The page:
Pooled Time-Series Cross-Sectional Analysis
Dr Robert Walker, Atkinson Graduate School of Management, Willamette University
4 - 15 August (two week course / 35 hrs)
Dr. Robert W. Walker is Associate Professor of Quantitative Methods in the Atkinson Graduate School of Management at Willamette University (2012-). He earned a Ph. D. in political science from the University of Rochester in 2005 and has previously held teaching positions at Dartmouth College, Rice University, Texas A&M University, and Washington University in Saint Louis. His current research develops and applies semi-Markov processes to time-series, cross-section data in international relations and international/comparative political economy. He teaches courses in quantitative methods/applied statistics and microeconomic strategy and previously taught four iterations in the U. S. National Science Foundation funded Empirical Implications of Theoretical Models sequence at Washington University in Saint Louis.
- This course is designed for students who already have training in basic statistics and knowledge of linear regression analysis. The course deals with problems arising from combining the time and space dimensions in statistical data analysis. We will work with aggregated time series cross-sectional data e.g. countries/firms/individuals over time. This data structure has the advantage of allowing for testing highly general theories with a wide scope but renders data analysis more complicated because one has to consider the time series aspects (dynamics) and cross-sectional aspects (spatial correlation/unit heterogeneity) at the same time. The course examines the problems arising from this complex data structure and provides techniques to control and account for specific complications. We will start out by discussing characteristics and types of pooled data and underlying assumptions of basic statistical models for panel data. We then address specification problems such as complex error structures, different kinds of heterogeneity (e.g. unit and slope), dynamic specification issues (lag structures), missing data, spatial heterogeneity and dependency, time invariant and rarely changing variables in panel data analysis with correlated unit specific effects among others. Furthermore, we will look at different data generating processes and adequate estimation procedures for limited dependent variables. The course combines a more theoretical introduction with practical analysis of diverse data sets using STATA. Students are encouraged to bring their own data sets and present their research puzzles as motivating examples.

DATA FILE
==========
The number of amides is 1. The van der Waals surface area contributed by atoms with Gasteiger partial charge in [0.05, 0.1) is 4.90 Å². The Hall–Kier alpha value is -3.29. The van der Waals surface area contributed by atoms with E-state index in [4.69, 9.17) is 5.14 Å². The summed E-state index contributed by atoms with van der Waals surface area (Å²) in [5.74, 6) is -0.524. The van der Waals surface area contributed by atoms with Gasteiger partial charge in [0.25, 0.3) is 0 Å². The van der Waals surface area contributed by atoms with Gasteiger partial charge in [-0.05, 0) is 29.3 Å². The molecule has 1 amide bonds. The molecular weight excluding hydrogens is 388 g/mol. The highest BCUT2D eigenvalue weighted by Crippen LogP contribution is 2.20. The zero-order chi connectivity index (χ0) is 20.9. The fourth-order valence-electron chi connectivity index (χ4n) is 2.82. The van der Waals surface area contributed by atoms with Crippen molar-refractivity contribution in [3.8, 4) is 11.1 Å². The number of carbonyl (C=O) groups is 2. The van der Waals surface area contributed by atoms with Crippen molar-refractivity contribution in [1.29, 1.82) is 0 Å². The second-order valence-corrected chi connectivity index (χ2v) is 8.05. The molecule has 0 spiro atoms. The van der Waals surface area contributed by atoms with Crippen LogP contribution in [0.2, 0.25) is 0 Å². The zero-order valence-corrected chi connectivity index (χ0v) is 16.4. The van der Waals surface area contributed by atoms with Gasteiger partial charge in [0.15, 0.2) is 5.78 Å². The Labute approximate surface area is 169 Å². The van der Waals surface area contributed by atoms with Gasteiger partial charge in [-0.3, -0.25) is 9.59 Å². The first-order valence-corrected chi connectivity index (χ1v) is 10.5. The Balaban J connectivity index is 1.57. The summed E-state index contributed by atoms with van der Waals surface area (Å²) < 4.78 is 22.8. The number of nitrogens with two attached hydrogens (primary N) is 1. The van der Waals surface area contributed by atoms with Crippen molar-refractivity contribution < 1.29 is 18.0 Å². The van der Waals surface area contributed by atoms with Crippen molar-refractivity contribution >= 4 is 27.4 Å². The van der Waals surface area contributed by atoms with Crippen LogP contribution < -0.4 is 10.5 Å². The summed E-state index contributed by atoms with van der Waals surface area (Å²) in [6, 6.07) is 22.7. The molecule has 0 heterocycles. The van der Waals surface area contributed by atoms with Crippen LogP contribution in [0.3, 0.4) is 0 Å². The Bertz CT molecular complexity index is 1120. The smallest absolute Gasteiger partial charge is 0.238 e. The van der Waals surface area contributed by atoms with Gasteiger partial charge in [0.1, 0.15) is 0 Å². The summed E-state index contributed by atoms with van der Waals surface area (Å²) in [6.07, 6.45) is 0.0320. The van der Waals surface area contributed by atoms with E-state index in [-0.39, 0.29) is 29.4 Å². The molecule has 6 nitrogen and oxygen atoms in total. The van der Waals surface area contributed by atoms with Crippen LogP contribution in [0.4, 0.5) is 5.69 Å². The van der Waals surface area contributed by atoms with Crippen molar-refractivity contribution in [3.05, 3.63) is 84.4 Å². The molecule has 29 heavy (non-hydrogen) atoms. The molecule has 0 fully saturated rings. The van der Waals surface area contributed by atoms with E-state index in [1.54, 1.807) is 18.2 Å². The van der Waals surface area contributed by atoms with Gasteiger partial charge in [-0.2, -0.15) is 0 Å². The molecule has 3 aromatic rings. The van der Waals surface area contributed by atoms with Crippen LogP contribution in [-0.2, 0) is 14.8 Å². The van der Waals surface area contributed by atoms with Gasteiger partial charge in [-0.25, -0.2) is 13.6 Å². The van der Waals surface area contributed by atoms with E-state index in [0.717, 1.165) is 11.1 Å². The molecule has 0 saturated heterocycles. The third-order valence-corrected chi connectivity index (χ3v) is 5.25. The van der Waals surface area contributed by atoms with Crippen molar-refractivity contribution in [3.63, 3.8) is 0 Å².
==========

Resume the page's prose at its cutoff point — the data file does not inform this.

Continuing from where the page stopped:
- The course requires knowledge of inferential statistics and considerable linear algebra (matrices) and is designed to further develop the understanding of statistical problems arising from the complex structure of pooled data. The course mostly deals with questions of specification and model choice; it is a practical course that enables students to more tightly link empirical models with their theoretical arguments and make model choices that are adequate for the data structure at hand. The course materials are designed to help participants to solve their own estimation problems and increase the reliability and efficiency of their statistical results. The course is targeted to social scientists, business academics with average (or better) statistical skills with a strong interest in applied empirical research and data analysis. The focus lies on practical problems of macro panel data analysis.